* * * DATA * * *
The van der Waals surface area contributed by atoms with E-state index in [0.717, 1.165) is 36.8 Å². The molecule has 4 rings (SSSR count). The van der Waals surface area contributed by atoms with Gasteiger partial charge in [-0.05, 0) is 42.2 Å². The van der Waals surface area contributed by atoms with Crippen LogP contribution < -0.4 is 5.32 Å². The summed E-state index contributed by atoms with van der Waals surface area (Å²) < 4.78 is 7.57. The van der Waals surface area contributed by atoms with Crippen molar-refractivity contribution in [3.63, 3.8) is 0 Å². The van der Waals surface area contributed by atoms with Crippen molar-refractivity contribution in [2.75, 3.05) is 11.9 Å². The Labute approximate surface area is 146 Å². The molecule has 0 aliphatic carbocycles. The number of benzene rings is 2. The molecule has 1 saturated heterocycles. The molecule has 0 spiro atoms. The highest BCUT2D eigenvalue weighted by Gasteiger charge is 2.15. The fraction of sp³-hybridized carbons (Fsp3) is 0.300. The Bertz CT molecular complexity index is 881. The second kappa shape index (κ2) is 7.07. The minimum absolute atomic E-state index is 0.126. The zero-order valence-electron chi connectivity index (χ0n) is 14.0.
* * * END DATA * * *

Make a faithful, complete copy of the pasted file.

The van der Waals surface area contributed by atoms with E-state index in [0.717, 1.165) is 36.8 Å². The molecule has 4 rings (SSSR count). The van der Waals surface area contributed by atoms with Gasteiger partial charge in [-0.05, 0) is 42.2 Å². The van der Waals surface area contributed by atoms with Crippen LogP contribution < -0.4 is 5.32 Å². The summed E-state index contributed by atoms with van der Waals surface area (Å²) < 4.78 is 7.57. The van der Waals surface area contributed by atoms with Crippen molar-refractivity contribution in [3.63, 3.8) is 0 Å². The van der Waals surface area contributed by atoms with Crippen molar-refractivity contribution in [2.75, 3.05) is 11.9 Å². The Labute approximate surface area is 146 Å². The molecule has 0 aliphatic carbocycles. The number of benzene rings is 2. The molecule has 1 saturated heterocycles. The molecule has 0 spiro atoms. The highest BCUT2D eigenvalue weighted by Gasteiger charge is 2.15. The fraction of sp³-hybridized carbons (Fsp3) is 0.300. The Bertz CT molecular complexity index is 881. The second kappa shape index (κ2) is 7.07. The minimum absolute atomic E-state index is 0.126. The zero-order valence-electron chi connectivity index (χ0n) is 14.0.